Iran has been exploiting a mutual disdain for the United States to court Iraq and continues to broaden their security and economic cooperation. During a meeting between himself and President Rashid, Khamenei stated “The Americans are not friends of Iraq,” and “even one American in Iraq is too many.” Along with his emphasis on expelling the United States from Iraq, Khamenei also urged for the full implementation of the bilateral security and economic agreements that were signed last month. Both countries have a desire to deepen ties and resolve differences, however, rapprochement will still likely prove to be difficult. Iran and Iraq have long been at odds. Iran was invaded by Iraq in 1979 and those wounds are still felt on both sides. After Saddam Hussein was overthrown, however, the two have slowly begun to create a relationship. This relationship will have the potential to increase stability in the Middle East.

Iran has also made huge strides in reconnecting with Saudi Arabia. These efforts were applauded by Iraqi officials during their visit to Iran. Saudi Arabia is and will likely remain a powerhouse and the Middle East. The Iraqi president rightfully stated that it will “strengthen stability and security” in the region. If all goes well for Iran, Saudi Arabia will also likely prove to be valuable in reestablishing connections with other Middle Eastern countries Iran has quarreled with in the past.

A recently China-brokered deal between Iran and Saudia Arabia has also been paying dividends. The main key to this agreement, which was signed in March, was for Iran to stop further attacks on Saudi Arabia and curtail support for militant groups that have targeted Saudi Arabia. The agreement also came with renewed hopes that the proxy war in Yemen, where the two countries support opposing sides. An end to this conflict would mean increased stability in the region and allow much-needed aid supplies to flow more freely into Yemen. The growing relationship between the two countries was especially shown when Saudi Arabia helped evacuate 65 Iranian citizens from Sudan. This sign of cooperation signals a complete reshuffling of traditional alliances in the Middle East.

As Iran continues to fill the power vacuum left by the United States in Iraq, they gain a valuable strategic advantage in the region. Iranians have growing access to Iraqi oil and development and water purification projects. They also have growing access to many Iraqi military officials who were trained and supported by the United States during the occupation. This allows Iran to collect valuable intel, such as training techniques and strategies used by the United States. Iraq has also allowed Iranian tourists to come and visit the many sacred sites for Shia Muslims. Iran is beginning to have far-reaching political, security, and cultural influence in Iraq. This new influence, coupled with its increasingly positive relationship with Saudi Arabia could lead to an entirely different Middle East. It is essential for policymakers to not dismiss these actions as performative, but rather to take the changing dynamic into account when dealing with these countries. These alliances are likely to increase the power of the members and allow for greater autonomy in their actions and significantly alter America’s ability to negotiate in the region.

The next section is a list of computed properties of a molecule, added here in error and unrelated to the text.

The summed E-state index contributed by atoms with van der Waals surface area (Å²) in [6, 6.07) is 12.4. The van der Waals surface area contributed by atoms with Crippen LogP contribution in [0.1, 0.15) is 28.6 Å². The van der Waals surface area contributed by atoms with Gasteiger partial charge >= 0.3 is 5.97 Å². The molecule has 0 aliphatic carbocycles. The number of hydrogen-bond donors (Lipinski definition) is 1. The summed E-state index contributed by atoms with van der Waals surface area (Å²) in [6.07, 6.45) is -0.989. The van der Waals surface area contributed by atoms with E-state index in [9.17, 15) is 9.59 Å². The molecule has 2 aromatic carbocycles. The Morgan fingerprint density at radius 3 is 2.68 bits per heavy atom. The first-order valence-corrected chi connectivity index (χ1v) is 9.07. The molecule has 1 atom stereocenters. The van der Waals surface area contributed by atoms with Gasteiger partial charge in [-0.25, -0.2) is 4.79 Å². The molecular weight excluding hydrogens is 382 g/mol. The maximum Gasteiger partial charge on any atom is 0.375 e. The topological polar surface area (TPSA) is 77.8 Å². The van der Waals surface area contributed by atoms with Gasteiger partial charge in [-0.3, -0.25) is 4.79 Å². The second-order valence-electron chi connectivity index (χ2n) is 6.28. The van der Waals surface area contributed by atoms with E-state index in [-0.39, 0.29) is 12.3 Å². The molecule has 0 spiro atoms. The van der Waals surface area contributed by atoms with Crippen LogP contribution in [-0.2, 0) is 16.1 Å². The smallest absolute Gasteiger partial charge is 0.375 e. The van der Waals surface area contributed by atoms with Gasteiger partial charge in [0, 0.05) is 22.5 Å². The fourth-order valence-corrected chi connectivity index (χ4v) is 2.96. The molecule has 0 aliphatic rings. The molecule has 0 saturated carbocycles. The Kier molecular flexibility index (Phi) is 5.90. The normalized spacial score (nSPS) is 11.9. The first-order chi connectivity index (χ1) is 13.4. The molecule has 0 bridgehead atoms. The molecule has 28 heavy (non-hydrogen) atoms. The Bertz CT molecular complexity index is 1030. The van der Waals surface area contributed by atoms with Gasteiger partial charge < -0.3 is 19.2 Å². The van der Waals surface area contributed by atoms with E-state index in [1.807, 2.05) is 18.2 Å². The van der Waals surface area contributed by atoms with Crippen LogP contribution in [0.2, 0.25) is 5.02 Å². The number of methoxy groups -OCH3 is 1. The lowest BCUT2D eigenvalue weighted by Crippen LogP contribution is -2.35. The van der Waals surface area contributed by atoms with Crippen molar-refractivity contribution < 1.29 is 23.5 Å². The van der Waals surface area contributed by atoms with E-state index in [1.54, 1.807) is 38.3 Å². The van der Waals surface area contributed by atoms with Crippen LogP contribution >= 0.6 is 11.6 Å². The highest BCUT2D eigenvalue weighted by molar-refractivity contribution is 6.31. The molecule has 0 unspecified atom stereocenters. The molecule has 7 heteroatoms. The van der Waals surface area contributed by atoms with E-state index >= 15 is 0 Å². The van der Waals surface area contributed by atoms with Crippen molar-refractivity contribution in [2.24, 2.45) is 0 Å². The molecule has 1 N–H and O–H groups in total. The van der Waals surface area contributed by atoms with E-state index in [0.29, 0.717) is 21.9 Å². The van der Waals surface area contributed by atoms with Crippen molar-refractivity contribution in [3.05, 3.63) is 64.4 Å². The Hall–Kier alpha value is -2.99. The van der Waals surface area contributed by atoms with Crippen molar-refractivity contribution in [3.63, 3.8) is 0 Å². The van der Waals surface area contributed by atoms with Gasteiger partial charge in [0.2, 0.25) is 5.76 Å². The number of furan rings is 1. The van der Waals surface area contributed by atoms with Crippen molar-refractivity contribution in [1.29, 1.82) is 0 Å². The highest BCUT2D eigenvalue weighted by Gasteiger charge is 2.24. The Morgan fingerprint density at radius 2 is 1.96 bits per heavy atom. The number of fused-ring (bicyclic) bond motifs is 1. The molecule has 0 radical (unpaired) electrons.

Failed Ceasefire

Despite a lull in fighting on Wednesday, the truce is seen as a failure. (Photo from Reuters)

Sudan’s Warring Parties Agreed upon 7-Day Humanitarian Ceasefire Has Failed

The ceasefire in Sudan has failed according to monitors from Saudi Arabia and the United States.  Sudan’s Army and the Rapid Support Forces (RSF) had agreed on Saturday to a week-long humanitarian ceasefire that was supposed to begin Monday night. Reports on the ground indicate that fighting continued into the next day Tuesday. Residents reported that “from the moment of the ceasefire … they were able to hear heavy artillery. They said from the very beginning of the ceasefire, it was already violated by both sides.” The conflict has already forced 1.3 million people to flee their homes. The death toll has surpassed 600 according to the World Health Organization and more than 5,000 people have been injured because of the fighting. These are estimates and the true death toll is likely much higher. A point of alarm has been that many of the civilians coming into hospitals for treatment have been reported to have suffered from multiple gunshot wounds, indicating that they are being intentionally targeted. There have also been reports of extrajudicial killing, torture, and sexual assault.

It was hoped this truce would be different as it was brokered by the United States and Saudi Arabia, which gave it more weight and outside accountability. It was signed in Jeddah and was the first ceasefire signed by both the army and the RSF. These hopes were quickly dashed after reports of ceasefire violations came flooding in. Each side blames the other, saying they were defending themselves from the other’s attacks. Heavy fighting continued into Tuesday. There was a reported lull in violence on Wednesday however, but this lull in fighting was too short, and the security situation to unpredictable for any aid to flow into the affected regions. Logistical problems also plagued attempts to get the much-needed supplies into the war zone.

There is no end in sight for the ongoing civil war in Sudan. Neither side has shown any sign of wanting to negotiate and so far, every ceasefire has been violated. Both sides were evenly matched at the beginning of the conflict and neither has been able to claim a decisive victory. Neither side has a military advantage, which means neither side is motivated to negotiate. Before the conflict broke out, the two leaders of the opposing sides, RSF commander General Mohamad Hamdan Dagalo, better known as Hemediti, and General Abdel Fattah al-Burhan, the commander of the Sudanese army, maintained a fragile peace after a military coup in 2021. Hemedti issued a belligerent message just hours before the agreement was due to become effective. He was recorded in an audio message saying his troops would not retreat “until we end this coup”. Even if one side gets the advantage, both sides are, in essence, fighting for their survival.

Despite the disappointing result of this ceasefire, the international community must continue to urge each side to work toward a peaceful resolution. It is also important to continue the attempts to send aid and also help neighboring countries support the Sudanese refugees. One particular issue that needs immediate attention is the 60,000 to 90,000 people that have fled into Chad. This sudden flood of refugees will make it nearly impossible to relocate them before the start of the rainy season in June, which may put them in even more danger. The United States announced $245 million in humanitarian aid to Sudan and its neighboring countries in an effort the assist in the refugee crisis. More funds will certainly be needed, and quickly, to avert another mass casualty event.